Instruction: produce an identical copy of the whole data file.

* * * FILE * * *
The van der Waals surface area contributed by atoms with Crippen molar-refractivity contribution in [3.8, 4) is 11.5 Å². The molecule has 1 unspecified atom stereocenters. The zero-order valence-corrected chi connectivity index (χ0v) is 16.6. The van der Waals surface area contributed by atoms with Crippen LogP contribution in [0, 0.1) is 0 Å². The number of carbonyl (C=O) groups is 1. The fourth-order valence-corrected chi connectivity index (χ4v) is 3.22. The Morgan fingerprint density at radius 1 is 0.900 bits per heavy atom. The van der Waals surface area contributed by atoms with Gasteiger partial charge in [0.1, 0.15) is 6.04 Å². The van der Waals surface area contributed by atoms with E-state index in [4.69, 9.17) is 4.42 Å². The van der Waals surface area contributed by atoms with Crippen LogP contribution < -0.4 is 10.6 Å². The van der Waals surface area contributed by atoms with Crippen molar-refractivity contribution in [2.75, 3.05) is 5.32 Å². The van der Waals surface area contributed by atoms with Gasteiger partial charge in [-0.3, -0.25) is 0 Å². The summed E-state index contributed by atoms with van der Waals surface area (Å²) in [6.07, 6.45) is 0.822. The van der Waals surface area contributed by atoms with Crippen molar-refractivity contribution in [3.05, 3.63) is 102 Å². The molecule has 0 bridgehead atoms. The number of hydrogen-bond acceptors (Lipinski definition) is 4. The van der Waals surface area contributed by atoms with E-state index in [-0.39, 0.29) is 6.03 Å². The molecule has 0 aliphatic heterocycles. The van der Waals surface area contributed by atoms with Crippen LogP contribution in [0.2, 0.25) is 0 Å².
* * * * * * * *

The van der Waals surface area contributed by atoms with Crippen molar-refractivity contribution in [3.8, 4) is 11.5 Å². The molecule has 1 unspecified atom stereocenters. The zero-order valence-corrected chi connectivity index (χ0v) is 16.6. The van der Waals surface area contributed by atoms with Crippen LogP contribution in [0, 0.1) is 0 Å². The number of carbonyl (C=O) groups is 1. The fourth-order valence-corrected chi connectivity index (χ4v) is 3.22. The Morgan fingerprint density at radius 1 is 0.900 bits per heavy atom. The van der Waals surface area contributed by atoms with Gasteiger partial charge in [0.1, 0.15) is 6.04 Å². The van der Waals surface area contributed by atoms with E-state index in [4.69, 9.17) is 4.42 Å². The van der Waals surface area contributed by atoms with Crippen LogP contribution < -0.4 is 10.6 Å². The van der Waals surface area contributed by atoms with Crippen molar-refractivity contribution in [2.75, 3.05) is 5.32 Å². The van der Waals surface area contributed by atoms with Gasteiger partial charge in [-0.3, -0.25) is 0 Å². The summed E-state index contributed by atoms with van der Waals surface area (Å²) in [6.07, 6.45) is 0.822. The van der Waals surface area contributed by atoms with Crippen molar-refractivity contribution in [3.05, 3.63) is 102 Å². The molecule has 0 bridgehead atoms. The number of hydrogen-bond acceptors (Lipinski definition) is 4. The van der Waals surface area contributed by atoms with E-state index in [-0.39, 0.29) is 6.03 Å². The molecule has 0 aliphatic heterocycles. The van der Waals surface area contributed by atoms with Crippen LogP contribution in [0.2, 0.25) is 0 Å².